Column : Its either inflation or exchange rate

Written by Ila Patnaik | Updated: Apr 25 2010, 04:01am hrs
RBI raised the repo, reverse repo and the CRR by 25 basis points each this week. With this, RBI has given a clear indication to the markets that it will not tolerate higher inflation. However, if RBIs actions on the currency market are inconsistent with tighter monetary policy, this policy move will not be successful in controlling inflation.

Higher policy rates impact inflation mainly through the bank lending channel and the exchange rate channel. RBI and the government now need to ensure that these channels work efficiently so that inflation is conquered and further rate hikes are not required. If these channels do not work, it will require rates to be raised much more sharply than RBI may like to. For some time, banks have faced relatively low demand for credit. But as industrial growth picks up and the demand for credit rises, higher policy rates and higher CRR imply that bank credit should become more costly. Higher interest rates will keep the demand for credit in check. All banks may not raise interest rates immediately. If RBI continues on the path of tightening, one will soon see a situation when banks raise lending rates.

The second channel through which higher interest rates restrain inflation is the exchange rate channel. Monetary policy in the US and Europe is likely to remain loose for some time to come. A hike in interest rates in India pulls in capital inflows by increasing interest differentials with the rest of the world. This will help the rupee strengthen. A stronger rupee will reduce the price of tradables, and offset some of the global tradables inflation. These are primarily non-food items that shape the core inflation that RBI has been most worried about. So, the pressure on higher prices, both in the local economy and with global tradables, is partly offset through a policy of higher interest rates and a resulting stronger rupee.

RBI governor D Subbarao has said in some post-credit policy interviews that RBI is not using rupee appreciation to control inflation. Regardless of what the intent may be, a strong rupee does help in containing inflation. If, alongside raising rates, RBI gets into trading on the currency market in order to force a strong dollar, it would be inconsistent. This will drive up the price of tradables. This will result in higher WPI manufacturing inflation and then put pressure on RBI to hike rates further, thus revealing the lack of consistency of the policy mix. Also, controlling liquidity will become difficult if RBI buys dollars to prevent appreciation. Policy could then collapse into trying to conduct capital controls to prevent inflows, creating further distortions in the market and setting off fresh trouble for RBI.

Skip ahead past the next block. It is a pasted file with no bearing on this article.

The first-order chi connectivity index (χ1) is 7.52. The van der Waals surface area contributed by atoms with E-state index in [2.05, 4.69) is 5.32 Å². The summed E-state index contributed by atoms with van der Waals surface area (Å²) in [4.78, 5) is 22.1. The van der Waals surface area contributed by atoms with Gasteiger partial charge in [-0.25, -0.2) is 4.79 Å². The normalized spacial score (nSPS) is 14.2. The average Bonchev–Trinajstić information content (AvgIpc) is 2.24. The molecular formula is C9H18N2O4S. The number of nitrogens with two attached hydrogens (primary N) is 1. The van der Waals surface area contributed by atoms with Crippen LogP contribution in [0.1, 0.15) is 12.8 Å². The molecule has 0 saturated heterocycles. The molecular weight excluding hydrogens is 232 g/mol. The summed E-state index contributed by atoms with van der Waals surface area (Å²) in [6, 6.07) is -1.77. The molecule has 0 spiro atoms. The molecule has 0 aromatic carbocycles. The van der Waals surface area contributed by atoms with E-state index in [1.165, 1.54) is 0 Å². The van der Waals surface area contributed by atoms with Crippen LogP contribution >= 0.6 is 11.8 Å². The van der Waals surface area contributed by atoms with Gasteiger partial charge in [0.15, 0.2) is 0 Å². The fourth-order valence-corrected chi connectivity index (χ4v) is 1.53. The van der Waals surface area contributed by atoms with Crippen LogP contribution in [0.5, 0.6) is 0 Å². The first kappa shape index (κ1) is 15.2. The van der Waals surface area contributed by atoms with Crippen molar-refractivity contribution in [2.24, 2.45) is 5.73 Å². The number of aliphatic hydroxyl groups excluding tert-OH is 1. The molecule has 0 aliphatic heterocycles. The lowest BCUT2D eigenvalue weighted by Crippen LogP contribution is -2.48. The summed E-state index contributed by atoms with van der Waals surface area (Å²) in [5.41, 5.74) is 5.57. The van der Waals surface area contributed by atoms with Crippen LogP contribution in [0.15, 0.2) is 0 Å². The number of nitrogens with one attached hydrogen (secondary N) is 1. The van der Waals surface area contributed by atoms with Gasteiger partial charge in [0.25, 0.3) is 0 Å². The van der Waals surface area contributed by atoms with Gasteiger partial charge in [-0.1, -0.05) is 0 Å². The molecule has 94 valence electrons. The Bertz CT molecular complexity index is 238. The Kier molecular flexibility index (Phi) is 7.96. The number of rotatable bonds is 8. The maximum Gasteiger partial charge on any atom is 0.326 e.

In recent days, RBI has reopened the MSS window. This suggests that they have either started buying dollars or plan to buy dollars. As argued above, this would be an inconsistent policy platform, and yield a mess (as has been seen in previous years when RBI tried to prevent rupee appreciation).

In the current environment, when politicians are focused on the inflation rate, RBI must clearly say to the government and to the larger public that it cannot simultaneously fight inflation and induce distortions in the exchange rate. RBI doesnt face pressure from lobbies, but the government does. The resolution of this conflict is a political decision. It is when such conflicts arise that central banks have been able to make their life easier by adopting inflation targeting as their objective. If the government wishes to support exporters, then instead of doing it through exchange rates that distort monetary policy and prevent RBI from attacking inflation, the government should do it through direct subsidies. Former finance minister P Chidambaram once pointed out that MSS interest payments, which have amounted to more than Rs 3,000 crore a year in the past, are an export subsidy.

Instead of such a subsidy, which simultaneously distorts monetary policy and induces high inflation, exporters should be given a direct on-budget subsidy. In summary, RBIs move on tightening monetary policy will only be effective if it is accompanied by a strong rupee.

The good news might be that thanks to the slowing down in food price inflation, overall inflation could stabilise at 6-7% by July. Higher food prices can spill over into higher inflation by pushing up the CPI and thus putting pressure on wages to rise. Rising input costs, both due to higher commodity prices and due to higher wages, can lead to a second-round effect on inflation. But with a lower base effect, a stronger rupee and some tightening, it is hoped that over the next two months inflation rates will stabilise. However, there may be further hikes, perhaps even before the next credit policy, if inflation and growth numbers remain high. RBI seems to be in a mood to wait, watch and move rates slowly rather than to make big moves. This bodes well.

The author is senior fellow at National Institute of Public Finance & Policy. Views are personal